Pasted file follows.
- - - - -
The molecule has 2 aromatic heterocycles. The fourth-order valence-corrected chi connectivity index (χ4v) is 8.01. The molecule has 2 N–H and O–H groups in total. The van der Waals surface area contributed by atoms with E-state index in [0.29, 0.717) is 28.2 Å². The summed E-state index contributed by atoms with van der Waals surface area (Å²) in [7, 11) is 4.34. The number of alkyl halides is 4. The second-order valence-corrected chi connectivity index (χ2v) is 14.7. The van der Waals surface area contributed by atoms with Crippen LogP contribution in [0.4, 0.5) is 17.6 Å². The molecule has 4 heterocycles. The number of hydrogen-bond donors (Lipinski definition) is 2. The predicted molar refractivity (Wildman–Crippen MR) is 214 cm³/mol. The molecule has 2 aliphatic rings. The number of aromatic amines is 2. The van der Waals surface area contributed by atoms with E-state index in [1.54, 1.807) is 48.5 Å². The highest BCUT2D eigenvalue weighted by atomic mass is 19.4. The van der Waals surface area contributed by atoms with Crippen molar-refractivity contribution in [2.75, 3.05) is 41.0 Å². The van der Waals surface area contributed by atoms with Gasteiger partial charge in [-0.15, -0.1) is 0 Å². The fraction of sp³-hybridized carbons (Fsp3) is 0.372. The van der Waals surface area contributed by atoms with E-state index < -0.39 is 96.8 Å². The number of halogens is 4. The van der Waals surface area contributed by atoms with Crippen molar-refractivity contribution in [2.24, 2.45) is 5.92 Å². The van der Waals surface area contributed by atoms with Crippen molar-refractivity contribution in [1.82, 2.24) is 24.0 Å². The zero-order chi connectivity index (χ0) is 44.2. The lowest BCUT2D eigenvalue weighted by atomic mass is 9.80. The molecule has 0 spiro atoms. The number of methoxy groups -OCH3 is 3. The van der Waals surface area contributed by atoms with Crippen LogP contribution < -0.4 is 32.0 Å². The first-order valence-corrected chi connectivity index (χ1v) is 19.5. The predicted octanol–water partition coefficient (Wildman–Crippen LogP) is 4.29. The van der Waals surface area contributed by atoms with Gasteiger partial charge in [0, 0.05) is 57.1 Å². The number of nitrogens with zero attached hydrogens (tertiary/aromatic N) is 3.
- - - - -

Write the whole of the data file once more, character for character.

The molecule has 2 aromatic heterocycles. The fourth-order valence-corrected chi connectivity index (χ4v) is 8.01. The molecule has 2 N–H and O–H groups in total. The van der Waals surface area contributed by atoms with E-state index in [0.29, 0.717) is 28.2 Å². The summed E-state index contributed by atoms with van der Waals surface area (Å²) in [7, 11) is 4.34. The number of alkyl halides is 4. The second-order valence-corrected chi connectivity index (χ2v) is 14.7. The van der Waals surface area contributed by atoms with Crippen LogP contribution in [0.4, 0.5) is 17.6 Å². The molecule has 4 heterocycles. The number of hydrogen-bond donors (Lipinski definition) is 2. The predicted molar refractivity (Wildman–Crippen MR) is 214 cm³/mol. The molecule has 2 aliphatic rings. The number of aromatic amines is 2. The van der Waals surface area contributed by atoms with E-state index in [1.54, 1.807) is 48.5 Å². The highest BCUT2D eigenvalue weighted by atomic mass is 19.4. The van der Waals surface area contributed by atoms with Crippen molar-refractivity contribution in [2.75, 3.05) is 41.0 Å². The van der Waals surface area contributed by atoms with Gasteiger partial charge in [-0.15, -0.1) is 0 Å². The fraction of sp³-hybridized carbons (Fsp3) is 0.372. The van der Waals surface area contributed by atoms with E-state index < -0.39 is 96.8 Å². The number of halogens is 4. The van der Waals surface area contributed by atoms with Crippen molar-refractivity contribution in [2.24, 2.45) is 5.92 Å². The van der Waals surface area contributed by atoms with Crippen molar-refractivity contribution in [1.82, 2.24) is 24.0 Å². The zero-order chi connectivity index (χ0) is 44.2. The lowest BCUT2D eigenvalue weighted by atomic mass is 9.80. The molecule has 0 spiro atoms. The number of methoxy groups -OCH3 is 3. The van der Waals surface area contributed by atoms with Crippen LogP contribution < -0.4 is 32.0 Å². The first-order valence-corrected chi connectivity index (χ1v) is 19.5. The predicted octanol–water partition coefficient (Wildman–Crippen LogP) is 4.29. The van der Waals surface area contributed by atoms with Gasteiger partial charge in [0, 0.05) is 57.1 Å². The number of nitrogens with zero attached hydrogens (tertiary/aromatic N) is 3.